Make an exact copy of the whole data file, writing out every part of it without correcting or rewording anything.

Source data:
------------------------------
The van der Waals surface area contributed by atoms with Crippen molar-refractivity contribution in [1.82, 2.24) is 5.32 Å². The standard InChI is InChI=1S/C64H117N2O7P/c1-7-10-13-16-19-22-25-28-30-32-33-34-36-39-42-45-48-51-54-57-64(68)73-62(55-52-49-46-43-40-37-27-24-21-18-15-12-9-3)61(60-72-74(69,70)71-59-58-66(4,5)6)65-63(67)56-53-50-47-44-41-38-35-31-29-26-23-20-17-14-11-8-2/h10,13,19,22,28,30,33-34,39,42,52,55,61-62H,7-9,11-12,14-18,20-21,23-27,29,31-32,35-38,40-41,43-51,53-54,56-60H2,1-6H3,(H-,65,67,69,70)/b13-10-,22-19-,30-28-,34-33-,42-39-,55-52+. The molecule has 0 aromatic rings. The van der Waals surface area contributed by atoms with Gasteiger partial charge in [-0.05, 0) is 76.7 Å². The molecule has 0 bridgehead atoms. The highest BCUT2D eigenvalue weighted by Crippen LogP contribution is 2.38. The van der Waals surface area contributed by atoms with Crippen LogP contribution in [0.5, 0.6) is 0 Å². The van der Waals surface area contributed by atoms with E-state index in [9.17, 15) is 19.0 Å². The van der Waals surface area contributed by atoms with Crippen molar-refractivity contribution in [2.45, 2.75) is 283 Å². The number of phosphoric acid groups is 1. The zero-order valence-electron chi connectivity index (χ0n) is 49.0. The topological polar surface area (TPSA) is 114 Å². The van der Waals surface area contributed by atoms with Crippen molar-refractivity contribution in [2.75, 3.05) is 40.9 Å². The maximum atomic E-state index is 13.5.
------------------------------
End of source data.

The van der Waals surface area contributed by atoms with Crippen molar-refractivity contribution in [1.82, 2.24) is 5.32 Å². The standard InChI is InChI=1S/C64H117N2O7P/c1-7-10-13-16-19-22-25-28-30-32-33-34-36-39-42-45-48-51-54-57-64(68)73-62(55-52-49-46-43-40-37-27-24-21-18-15-12-9-3)61(60-72-74(69,70)71-59-58-66(4,5)6)65-63(67)56-53-50-47-44-41-38-35-31-29-26-23-20-17-14-11-8-2/h10,13,19,22,28,30,33-34,39,42,52,55,61-62H,7-9,11-12,14-18,20-21,23-27,29,31-32,35-38,40-41,43-51,53-54,56-60H2,1-6H3,(H-,65,67,69,70)/b13-10-,22-19-,30-28-,34-33-,42-39-,55-52+. The molecule has 0 aromatic rings. The van der Waals surface area contributed by atoms with Gasteiger partial charge in [-0.05, 0) is 76.7 Å². The molecule has 0 bridgehead atoms. The highest BCUT2D eigenvalue weighted by Crippen LogP contribution is 2.38. The van der Waals surface area contributed by atoms with Crippen LogP contribution in [0.5, 0.6) is 0 Å². The van der Waals surface area contributed by atoms with E-state index in [9.17, 15) is 19.0 Å². The van der Waals surface area contributed by atoms with Crippen molar-refractivity contribution in [2.45, 2.75) is 283 Å². The number of phosphoric acid groups is 1. The zero-order valence-electron chi connectivity index (χ0n) is 49.0. The topological polar surface area (TPSA) is 114 Å². The van der Waals surface area contributed by atoms with Crippen molar-refractivity contribution in [2.75, 3.05) is 40.9 Å². The maximum atomic E-state index is 13.5.